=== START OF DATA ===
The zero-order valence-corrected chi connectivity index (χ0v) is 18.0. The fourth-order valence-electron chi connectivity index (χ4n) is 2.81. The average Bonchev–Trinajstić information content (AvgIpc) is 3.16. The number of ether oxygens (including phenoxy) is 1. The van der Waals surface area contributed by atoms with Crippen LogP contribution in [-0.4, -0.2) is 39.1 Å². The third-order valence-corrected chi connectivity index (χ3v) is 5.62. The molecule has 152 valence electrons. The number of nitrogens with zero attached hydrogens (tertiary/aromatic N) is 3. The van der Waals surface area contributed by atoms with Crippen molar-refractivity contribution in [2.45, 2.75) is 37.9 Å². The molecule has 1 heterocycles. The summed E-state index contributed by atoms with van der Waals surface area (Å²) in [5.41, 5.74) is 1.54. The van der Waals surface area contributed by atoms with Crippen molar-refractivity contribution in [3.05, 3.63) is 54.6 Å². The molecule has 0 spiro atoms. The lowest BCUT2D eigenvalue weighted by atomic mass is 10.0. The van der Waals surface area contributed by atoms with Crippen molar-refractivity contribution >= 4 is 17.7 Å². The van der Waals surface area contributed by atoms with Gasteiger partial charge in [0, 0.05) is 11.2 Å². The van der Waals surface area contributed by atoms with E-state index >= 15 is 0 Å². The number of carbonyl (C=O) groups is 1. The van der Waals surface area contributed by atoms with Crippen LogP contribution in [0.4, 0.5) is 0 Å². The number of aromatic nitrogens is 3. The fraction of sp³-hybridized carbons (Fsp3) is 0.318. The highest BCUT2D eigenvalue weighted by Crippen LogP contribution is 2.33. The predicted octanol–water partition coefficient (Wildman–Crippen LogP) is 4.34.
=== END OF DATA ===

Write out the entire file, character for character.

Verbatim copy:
The zero-order valence-corrected chi connectivity index (χ0v) is 18.0. The fourth-order valence-electron chi connectivity index (χ4n) is 2.81. The average Bonchev–Trinajstić information content (AvgIpc) is 3.16. The number of ether oxygens (including phenoxy) is 1. The van der Waals surface area contributed by atoms with Crippen LogP contribution in [-0.4, -0.2) is 39.1 Å². The third-order valence-corrected chi connectivity index (χ3v) is 5.62. The molecule has 152 valence electrons. The number of nitrogens with zero attached hydrogens (tertiary/aromatic N) is 3. The van der Waals surface area contributed by atoms with Crippen molar-refractivity contribution in [2.45, 2.75) is 37.9 Å². The molecule has 1 heterocycles. The summed E-state index contributed by atoms with van der Waals surface area (Å²) in [5.41, 5.74) is 1.54. The van der Waals surface area contributed by atoms with Crippen molar-refractivity contribution in [3.05, 3.63) is 54.6 Å². The molecule has 0 spiro atoms. The lowest BCUT2D eigenvalue weighted by atomic mass is 10.0. The van der Waals surface area contributed by atoms with Crippen molar-refractivity contribution >= 4 is 17.7 Å². The van der Waals surface area contributed by atoms with Gasteiger partial charge in [0, 0.05) is 11.2 Å². The van der Waals surface area contributed by atoms with E-state index >= 15 is 0 Å². The number of carbonyl (C=O) groups is 1. The van der Waals surface area contributed by atoms with Crippen LogP contribution in [0.4, 0.5) is 0 Å². The number of aromatic nitrogens is 3. The fraction of sp³-hybridized carbons (Fsp3) is 0.318. The highest BCUT2D eigenvalue weighted by Crippen LogP contribution is 2.33. The predicted octanol–water partition coefficient (Wildman–Crippen LogP) is 4.34.